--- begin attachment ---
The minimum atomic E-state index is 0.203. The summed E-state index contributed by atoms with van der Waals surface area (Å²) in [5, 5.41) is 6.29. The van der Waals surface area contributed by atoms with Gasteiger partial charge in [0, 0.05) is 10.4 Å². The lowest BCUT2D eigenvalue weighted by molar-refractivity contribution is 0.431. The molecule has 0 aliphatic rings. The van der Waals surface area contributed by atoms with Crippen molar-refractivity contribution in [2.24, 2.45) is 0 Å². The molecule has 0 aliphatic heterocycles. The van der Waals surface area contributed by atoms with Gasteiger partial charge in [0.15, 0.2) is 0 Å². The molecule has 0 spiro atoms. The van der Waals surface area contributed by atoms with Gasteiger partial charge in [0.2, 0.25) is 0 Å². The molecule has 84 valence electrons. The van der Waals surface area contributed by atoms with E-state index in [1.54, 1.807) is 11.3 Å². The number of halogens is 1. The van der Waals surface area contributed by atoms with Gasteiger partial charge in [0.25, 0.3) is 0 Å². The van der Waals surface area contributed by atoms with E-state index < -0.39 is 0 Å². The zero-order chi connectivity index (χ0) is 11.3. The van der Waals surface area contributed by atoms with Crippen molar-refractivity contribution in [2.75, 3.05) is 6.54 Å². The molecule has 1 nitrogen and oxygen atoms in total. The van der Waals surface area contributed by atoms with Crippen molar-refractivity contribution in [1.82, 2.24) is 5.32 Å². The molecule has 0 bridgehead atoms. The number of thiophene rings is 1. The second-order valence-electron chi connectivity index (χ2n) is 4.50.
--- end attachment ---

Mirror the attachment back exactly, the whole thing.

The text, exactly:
The minimum atomic E-state index is 0.203. The summed E-state index contributed by atoms with van der Waals surface area (Å²) in [5, 5.41) is 6.29. The van der Waals surface area contributed by atoms with Gasteiger partial charge in [0, 0.05) is 10.4 Å². The lowest BCUT2D eigenvalue weighted by molar-refractivity contribution is 0.431. The molecule has 0 aliphatic rings. The van der Waals surface area contributed by atoms with Crippen molar-refractivity contribution in [2.24, 2.45) is 0 Å². The molecule has 0 aliphatic heterocycles. The van der Waals surface area contributed by atoms with Gasteiger partial charge in [0.15, 0.2) is 0 Å². The molecule has 0 spiro atoms. The van der Waals surface area contributed by atoms with Gasteiger partial charge in [0.2, 0.25) is 0 Å². The molecule has 84 valence electrons. The van der Waals surface area contributed by atoms with E-state index in [1.54, 1.807) is 11.3 Å². The number of halogens is 1. The van der Waals surface area contributed by atoms with Gasteiger partial charge in [0.25, 0.3) is 0 Å². The van der Waals surface area contributed by atoms with E-state index < -0.39 is 0 Å². The zero-order chi connectivity index (χ0) is 11.3. The van der Waals surface area contributed by atoms with Crippen molar-refractivity contribution in [2.75, 3.05) is 6.54 Å². The molecule has 1 nitrogen and oxygen atoms in total. The van der Waals surface area contributed by atoms with Crippen molar-refractivity contribution in [1.82, 2.24) is 5.32 Å². The molecule has 0 bridgehead atoms. The number of thiophene rings is 1. The second-order valence-electron chi connectivity index (χ2n) is 4.50.